In ‘Housekeeper,’ a ghost’s presence makes for an untidy home
<?EM-dummyText [Drophead goes here] ?>
Ghosts make for handy onstage metaphors, usually as stand-ins for something lurking in another character's subconscious. They are commonplace companions for Adelina, the titular figure in Ginger Lazarus's domestic drama "The Housekeeper," now receiving its world premiere in a production by Fresh Ink Theatre. Adelina's specialty is working for widowers whose deceased wives have a habit of dropping by to chat while she's folding laundry.
The tart, admirably self-possessed (no pun intended) ghost in question is Carson (a likable Gillian Mackay-Smith), who left provisions in her will for a housekeeper to serve her husband, Charlie (Dale J. Young), and 14-year-old daughter, Kaila (Alexis Scheer), after her death from a lingering illness. She visits Adelina (Margarita Martinez) ostensibly to see that a crucial posthumous errand is accomplished, but soon we start to question just who is haunting whom.
The ground covered here is pretty straightforward, though the predominance of female voices is well appreciated. The play's three women drive the story, while its sole male reacts.
Carson, who in life was a professor of feminist and gender studies, is wounded by her inability to pass on her accumulated wisdom to her daughter. Her best effort in that direction was to leave her a heavy box of books with titles like "Gender in the Victorian Age" and "The Male Gaze," destined, it seems, to remain unread.
Martinez's Adelina is a level-headed survivor. She's a pro at keeping other people's houses in order but feels she's let down her teenage son, who recently has gone off to live with her sister. Charlie struggles to relate to Kaila, who sublimates her grief into bad behavior and an obsession with Hello Kitty, who she describes as "basically a god." The sad irony is that she feels compelled to worship a fictional female role model, when her own accomplished mother would seem to fit the bill. Young touchingly plays Charlie as a sweet but ineffectual man. (He has a very nice scene with Scheer's Kaila, an adolescent in the full bloom of petulance, in which the two reach a subdued détente.)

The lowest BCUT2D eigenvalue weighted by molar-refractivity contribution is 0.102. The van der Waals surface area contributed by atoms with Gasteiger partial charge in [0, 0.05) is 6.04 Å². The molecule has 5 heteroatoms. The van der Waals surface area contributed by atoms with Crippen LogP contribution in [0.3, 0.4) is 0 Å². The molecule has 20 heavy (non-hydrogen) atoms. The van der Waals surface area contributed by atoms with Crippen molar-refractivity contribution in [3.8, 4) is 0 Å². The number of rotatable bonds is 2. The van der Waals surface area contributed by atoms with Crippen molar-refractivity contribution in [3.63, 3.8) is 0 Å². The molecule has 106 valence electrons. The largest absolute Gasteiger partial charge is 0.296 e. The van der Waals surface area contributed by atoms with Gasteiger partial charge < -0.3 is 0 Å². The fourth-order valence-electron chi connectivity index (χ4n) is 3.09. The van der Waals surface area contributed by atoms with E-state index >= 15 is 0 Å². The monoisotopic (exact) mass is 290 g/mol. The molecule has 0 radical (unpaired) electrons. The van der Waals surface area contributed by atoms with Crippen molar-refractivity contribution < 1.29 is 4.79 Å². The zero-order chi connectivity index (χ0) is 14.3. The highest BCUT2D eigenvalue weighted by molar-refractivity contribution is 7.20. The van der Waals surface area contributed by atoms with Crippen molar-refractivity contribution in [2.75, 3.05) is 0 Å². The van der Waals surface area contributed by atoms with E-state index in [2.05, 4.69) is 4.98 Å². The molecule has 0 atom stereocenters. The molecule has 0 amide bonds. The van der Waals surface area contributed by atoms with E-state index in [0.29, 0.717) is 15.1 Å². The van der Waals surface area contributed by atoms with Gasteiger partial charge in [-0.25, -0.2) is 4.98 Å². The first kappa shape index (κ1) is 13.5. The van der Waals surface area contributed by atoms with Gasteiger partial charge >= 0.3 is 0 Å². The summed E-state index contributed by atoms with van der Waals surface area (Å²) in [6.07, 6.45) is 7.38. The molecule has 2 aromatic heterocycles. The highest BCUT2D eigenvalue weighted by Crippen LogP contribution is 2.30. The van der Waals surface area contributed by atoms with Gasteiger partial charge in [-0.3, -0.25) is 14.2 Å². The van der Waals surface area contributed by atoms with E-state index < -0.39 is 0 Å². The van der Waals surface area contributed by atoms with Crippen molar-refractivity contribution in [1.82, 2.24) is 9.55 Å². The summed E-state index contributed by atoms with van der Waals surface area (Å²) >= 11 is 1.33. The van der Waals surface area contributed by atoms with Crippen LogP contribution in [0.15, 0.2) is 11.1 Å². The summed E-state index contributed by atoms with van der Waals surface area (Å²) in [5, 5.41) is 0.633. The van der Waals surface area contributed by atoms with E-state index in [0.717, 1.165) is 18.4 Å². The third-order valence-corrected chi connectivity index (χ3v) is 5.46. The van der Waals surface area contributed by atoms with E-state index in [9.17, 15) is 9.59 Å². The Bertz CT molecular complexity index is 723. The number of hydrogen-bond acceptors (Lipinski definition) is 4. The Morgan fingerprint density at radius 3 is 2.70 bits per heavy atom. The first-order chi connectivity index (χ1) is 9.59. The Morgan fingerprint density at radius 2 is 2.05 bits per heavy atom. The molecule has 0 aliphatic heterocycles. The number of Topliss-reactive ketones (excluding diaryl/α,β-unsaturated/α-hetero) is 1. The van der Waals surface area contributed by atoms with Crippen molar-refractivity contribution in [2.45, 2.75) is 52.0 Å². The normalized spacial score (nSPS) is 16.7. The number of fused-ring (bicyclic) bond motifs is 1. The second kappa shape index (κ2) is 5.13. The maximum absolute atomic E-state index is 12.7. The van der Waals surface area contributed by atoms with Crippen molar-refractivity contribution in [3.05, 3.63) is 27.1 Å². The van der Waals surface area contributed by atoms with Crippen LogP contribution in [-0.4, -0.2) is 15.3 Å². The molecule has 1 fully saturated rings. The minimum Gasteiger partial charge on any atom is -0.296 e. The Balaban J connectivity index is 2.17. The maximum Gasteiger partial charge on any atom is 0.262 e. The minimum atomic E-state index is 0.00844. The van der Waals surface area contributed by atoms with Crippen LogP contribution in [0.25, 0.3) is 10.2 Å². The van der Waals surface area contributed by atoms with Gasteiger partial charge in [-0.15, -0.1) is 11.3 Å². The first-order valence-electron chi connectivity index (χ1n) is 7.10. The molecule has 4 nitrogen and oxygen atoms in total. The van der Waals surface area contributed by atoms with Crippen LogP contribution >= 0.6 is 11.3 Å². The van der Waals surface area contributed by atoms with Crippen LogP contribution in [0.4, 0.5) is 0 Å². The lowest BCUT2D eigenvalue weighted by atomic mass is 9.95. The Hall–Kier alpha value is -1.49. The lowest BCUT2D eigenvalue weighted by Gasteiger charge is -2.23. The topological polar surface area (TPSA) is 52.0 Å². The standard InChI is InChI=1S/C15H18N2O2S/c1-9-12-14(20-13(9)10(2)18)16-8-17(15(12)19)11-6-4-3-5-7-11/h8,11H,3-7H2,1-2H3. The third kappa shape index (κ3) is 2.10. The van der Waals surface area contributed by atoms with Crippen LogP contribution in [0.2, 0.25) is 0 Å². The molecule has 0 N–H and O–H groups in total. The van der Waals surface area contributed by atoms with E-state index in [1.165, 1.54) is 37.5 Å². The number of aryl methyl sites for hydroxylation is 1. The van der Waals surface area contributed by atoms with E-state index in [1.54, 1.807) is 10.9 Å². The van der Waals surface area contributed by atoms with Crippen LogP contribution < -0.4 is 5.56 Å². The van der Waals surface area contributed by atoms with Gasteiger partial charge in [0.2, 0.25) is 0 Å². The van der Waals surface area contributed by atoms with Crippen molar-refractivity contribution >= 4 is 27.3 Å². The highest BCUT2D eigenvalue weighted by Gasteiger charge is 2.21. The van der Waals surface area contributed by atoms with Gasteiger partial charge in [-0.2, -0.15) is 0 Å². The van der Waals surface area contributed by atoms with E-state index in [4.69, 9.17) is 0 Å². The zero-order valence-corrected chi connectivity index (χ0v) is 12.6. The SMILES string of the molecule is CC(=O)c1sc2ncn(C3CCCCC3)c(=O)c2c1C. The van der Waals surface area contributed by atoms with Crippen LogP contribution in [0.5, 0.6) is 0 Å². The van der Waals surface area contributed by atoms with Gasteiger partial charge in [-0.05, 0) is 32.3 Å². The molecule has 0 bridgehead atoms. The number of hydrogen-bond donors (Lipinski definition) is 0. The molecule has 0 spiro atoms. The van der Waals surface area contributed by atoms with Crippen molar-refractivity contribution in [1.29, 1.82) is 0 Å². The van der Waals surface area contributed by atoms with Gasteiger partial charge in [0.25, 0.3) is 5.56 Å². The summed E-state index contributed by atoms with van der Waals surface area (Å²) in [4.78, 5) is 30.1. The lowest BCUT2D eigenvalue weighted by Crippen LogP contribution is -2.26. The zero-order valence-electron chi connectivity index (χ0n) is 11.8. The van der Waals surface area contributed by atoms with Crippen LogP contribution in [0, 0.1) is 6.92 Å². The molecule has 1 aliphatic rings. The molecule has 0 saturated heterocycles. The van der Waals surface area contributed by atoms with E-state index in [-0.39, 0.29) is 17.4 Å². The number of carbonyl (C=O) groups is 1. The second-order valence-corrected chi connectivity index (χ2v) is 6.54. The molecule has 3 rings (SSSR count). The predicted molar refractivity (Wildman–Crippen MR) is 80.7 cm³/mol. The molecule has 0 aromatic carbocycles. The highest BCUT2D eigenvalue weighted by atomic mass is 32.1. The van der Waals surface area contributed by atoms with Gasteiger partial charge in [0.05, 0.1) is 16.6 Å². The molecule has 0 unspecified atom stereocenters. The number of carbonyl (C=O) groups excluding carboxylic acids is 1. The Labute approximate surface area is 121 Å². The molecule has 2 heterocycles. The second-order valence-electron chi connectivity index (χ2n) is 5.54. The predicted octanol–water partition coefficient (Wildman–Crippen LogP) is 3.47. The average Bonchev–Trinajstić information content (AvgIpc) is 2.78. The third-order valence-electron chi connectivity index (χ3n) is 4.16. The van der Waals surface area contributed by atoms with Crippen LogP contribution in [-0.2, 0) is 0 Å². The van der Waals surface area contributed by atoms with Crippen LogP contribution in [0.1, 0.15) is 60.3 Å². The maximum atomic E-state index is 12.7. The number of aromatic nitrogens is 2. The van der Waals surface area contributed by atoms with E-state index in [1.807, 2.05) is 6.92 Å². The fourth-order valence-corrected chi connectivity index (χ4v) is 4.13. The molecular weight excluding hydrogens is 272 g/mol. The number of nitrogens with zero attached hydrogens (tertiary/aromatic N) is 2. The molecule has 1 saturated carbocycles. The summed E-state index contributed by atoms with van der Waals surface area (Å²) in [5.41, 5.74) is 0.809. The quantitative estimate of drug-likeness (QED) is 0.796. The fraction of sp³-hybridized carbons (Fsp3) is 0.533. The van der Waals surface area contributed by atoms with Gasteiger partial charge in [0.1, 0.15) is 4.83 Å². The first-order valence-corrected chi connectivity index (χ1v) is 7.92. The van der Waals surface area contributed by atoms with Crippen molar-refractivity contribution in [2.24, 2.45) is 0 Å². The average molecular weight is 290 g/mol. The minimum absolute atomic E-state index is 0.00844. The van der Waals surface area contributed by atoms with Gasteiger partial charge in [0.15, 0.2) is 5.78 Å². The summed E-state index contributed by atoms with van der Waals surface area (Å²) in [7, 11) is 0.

Now, a word about class. The script stipulates that Adelina hails from an immigrant family, and we learn that this college graduate stuck with domestic work because of the economic pressures of single motherhood. Her son was admitted to MIT but attends community college because a medical crisis emptied the family bank account. Yet when she's asked to take on the added professional duty of being a mother figure to the daughter of her middle-class, white employer, we're ultimately asked to glance past the unequal standing from which she considers the situation.
At a key juncture she's handed an apron, and the audience is meant to take this, with lump in collective throat, as a poignant symbol of her acceptance by the family. (Pardon my face palm.) It's disappointing that a play so aware of gender issues would fumble with the issues of class that hover near its core.
Shana Gozansky's direction is fluid and clear-eyed, finding many quiet but affecting moments to savor while making good use of Arianna Knox's handsomely naturalistic, split-level set. Darren Evans's subtle but effective sound design is an asset as well.
"In stories, everything has a purpose," Carson muses, and there's indeed a schematic feel here. Conflicts are introduced, amplified, and then resolved. Foreshadowing announces itself and is faithfully paid off later. Character arcs are methodically traversed, one symbolic marker at a time. This sometimes drains the drama of urgency, as we await the next churning of gears.
"The Housekeeper" efficiently hits all its marks. But it could stand to be a bit messier.
Written by Ginger Lazarus.
Directed by Shana Gozansky. Presented by Fresh Ink Theatre.
At Boston Playwrights' Theatre,
949 Commonwealth Ave., through Jan. 30. Tickets: $20, 866-811-4111, www.freshinktheatre.org